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April 1, 1961

SPEECH SCIENCE

JAMA. 1961;175(13):1172-1173. doi:10.1001/jama.1961.03040130056014
Abstract

Discussion of speech and its disturbances presupposes familiarity with at least some of the basic concepts in this field. Sound, Hoops1 points out, is the result of the interaction of 4 elements: the acoustical energy, the vibrator, the transmitting medium, and the receiving mechanism. Resonance is defined as the relation between the generator of sound and the resonator. The number of vibrations in one second determines the frequency of the sound being emitted by the vibrator. The resonator is the second body set into vibration by the action of the first. An example is furnished by the vibration of the violin string which sets the air in the violin box into vibration. The box, containing air, is the resonator.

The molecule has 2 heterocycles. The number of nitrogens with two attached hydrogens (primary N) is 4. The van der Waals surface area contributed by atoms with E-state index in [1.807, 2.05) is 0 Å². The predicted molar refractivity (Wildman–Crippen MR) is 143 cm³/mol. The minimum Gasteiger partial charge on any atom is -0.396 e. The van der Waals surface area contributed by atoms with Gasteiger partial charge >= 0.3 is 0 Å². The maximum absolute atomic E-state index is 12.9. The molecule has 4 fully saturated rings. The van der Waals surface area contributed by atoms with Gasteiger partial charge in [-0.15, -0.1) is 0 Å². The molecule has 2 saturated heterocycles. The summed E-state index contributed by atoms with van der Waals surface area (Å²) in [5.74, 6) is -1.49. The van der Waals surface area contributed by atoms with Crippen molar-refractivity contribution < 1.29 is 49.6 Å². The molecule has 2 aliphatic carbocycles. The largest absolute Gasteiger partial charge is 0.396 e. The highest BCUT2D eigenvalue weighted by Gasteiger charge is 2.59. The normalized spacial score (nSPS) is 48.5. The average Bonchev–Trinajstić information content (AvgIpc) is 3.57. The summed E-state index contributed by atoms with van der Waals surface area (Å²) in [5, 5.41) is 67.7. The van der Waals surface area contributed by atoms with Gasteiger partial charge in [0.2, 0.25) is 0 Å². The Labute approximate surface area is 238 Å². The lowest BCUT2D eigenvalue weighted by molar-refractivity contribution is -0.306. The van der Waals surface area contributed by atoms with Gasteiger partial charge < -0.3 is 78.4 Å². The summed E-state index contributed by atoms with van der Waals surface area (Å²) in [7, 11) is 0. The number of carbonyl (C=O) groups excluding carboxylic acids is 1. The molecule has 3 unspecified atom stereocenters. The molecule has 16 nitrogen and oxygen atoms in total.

In voice production, the primary vibrator is the larynx with its vocal cords. The cords are vibrated by the stream of air from the lungs. The resonance in the human

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